It’s actually warm out today in SF, and this dress is going to be perfect for afternoon knitting in the garden!

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Flouncy Blouse

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I completed a May Burda project, and almost even finished within the correct month (even though it’s now July)! This May I chose a pattern from the 5/2017 issue–the petite raglan blouse with flounces and ties. It’s a little overtly feminine for my usual taste, but there’s something about this pattern that called to me every time I saw it in the issue!

Burda 5/17 #109

I used navy silk/cotton voile leftover from my button-down shirt, and had barely enough. The fabric is perfect for this top, but I’m a little disgusted at my finishing. You can see the wrinkling down the front seam… that’s because I’ve been too lazy to really figure out settings on my serger, and it does not do well with single layers of fine fabric. The wrinkling in real life isn’t that noticeable, but this project has made me vow to either learn the serger or use different finishing techniques on fine fabric. There’s no excuse!

Speaking of wrinkling, though, I cannot get the washing and storage wrinkles out of this fabric. It is pressed flat, but the wrinkles remain. Again, in real life it’s not so noticeable, but I don’t like it. Any suggestions?

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The flounces are cut on, leading to interesting construction. You finish the edges first, and then sew the lower part of the front seam right sides together, and the upper part wrong sides together. The flounces fall open so that the wrong side shows the most, and I actually switched right side for wrong as my hem looked better on the original right side. It is not easy to get both sides of the hem and the point where the seams switch to look absolutely perfect. I felt a little bad about it, until I saw that Burda’s example doesn’t feature perfect stitching either! If I make this again, there will definitely be significant hand stitching!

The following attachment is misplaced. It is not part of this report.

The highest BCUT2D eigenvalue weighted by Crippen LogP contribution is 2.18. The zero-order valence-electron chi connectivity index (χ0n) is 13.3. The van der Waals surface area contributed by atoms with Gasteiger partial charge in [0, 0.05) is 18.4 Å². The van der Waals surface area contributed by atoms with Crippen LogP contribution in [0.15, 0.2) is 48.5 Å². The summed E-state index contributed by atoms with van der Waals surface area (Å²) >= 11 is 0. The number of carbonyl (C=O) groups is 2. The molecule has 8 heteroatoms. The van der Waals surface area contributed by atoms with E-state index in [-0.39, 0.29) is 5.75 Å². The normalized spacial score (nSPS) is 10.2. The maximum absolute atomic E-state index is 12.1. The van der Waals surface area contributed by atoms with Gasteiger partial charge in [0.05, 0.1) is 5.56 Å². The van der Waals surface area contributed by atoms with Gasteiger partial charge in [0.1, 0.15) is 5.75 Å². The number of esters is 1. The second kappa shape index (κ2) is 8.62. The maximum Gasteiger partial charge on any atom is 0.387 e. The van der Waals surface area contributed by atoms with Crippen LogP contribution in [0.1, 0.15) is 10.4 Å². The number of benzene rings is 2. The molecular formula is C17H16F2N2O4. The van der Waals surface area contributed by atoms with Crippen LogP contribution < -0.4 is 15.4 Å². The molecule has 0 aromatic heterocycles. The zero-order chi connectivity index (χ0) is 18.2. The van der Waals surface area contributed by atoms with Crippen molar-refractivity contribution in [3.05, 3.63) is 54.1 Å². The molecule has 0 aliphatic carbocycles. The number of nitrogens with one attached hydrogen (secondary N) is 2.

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I said “if” I make it again, because it’s too big. Significantly so. What’s baffling, is that this top is the petite offering for the month! I’m 5’4″, the tallest height listed for Burda’s petite sizing, and have had to add a touch of length for previous petite tops. Here, though, the armholes gape so that my bra shows and the hem nearly reaches my fingertips. Was this really a tall pattern mislabeled as petite??

That said, I do like the finished top quite a bit, especially when the bow is tied up snugly. It looks great tucked into a skirt with a cardigan for work, and I’m not all that concerned with a black bra peeking out under the arm with my casual weekend lifestyle. Let’s just hope truly petite ladies notice that the pattern pieces look too big before proceeding!

Questionable April Burda…

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For April, I decided to revisit the 60s dress from the 4/16 issue. I made this pattern for an event last year out of a pretty icky poly suiting, but really liked the pattern. This time, though, I’m not sure. I had a batik cotton caftan to repurpose and thought the different border patterns could make for an interesting design, but I find the dress so unflattering! The lower half just seems to balloon, and the fabric is both stiff and clingy. A shorter length might help, but that would sacrifice the border… I made this for my mom for Mothers’ Day, but I just can’t quite give it to her!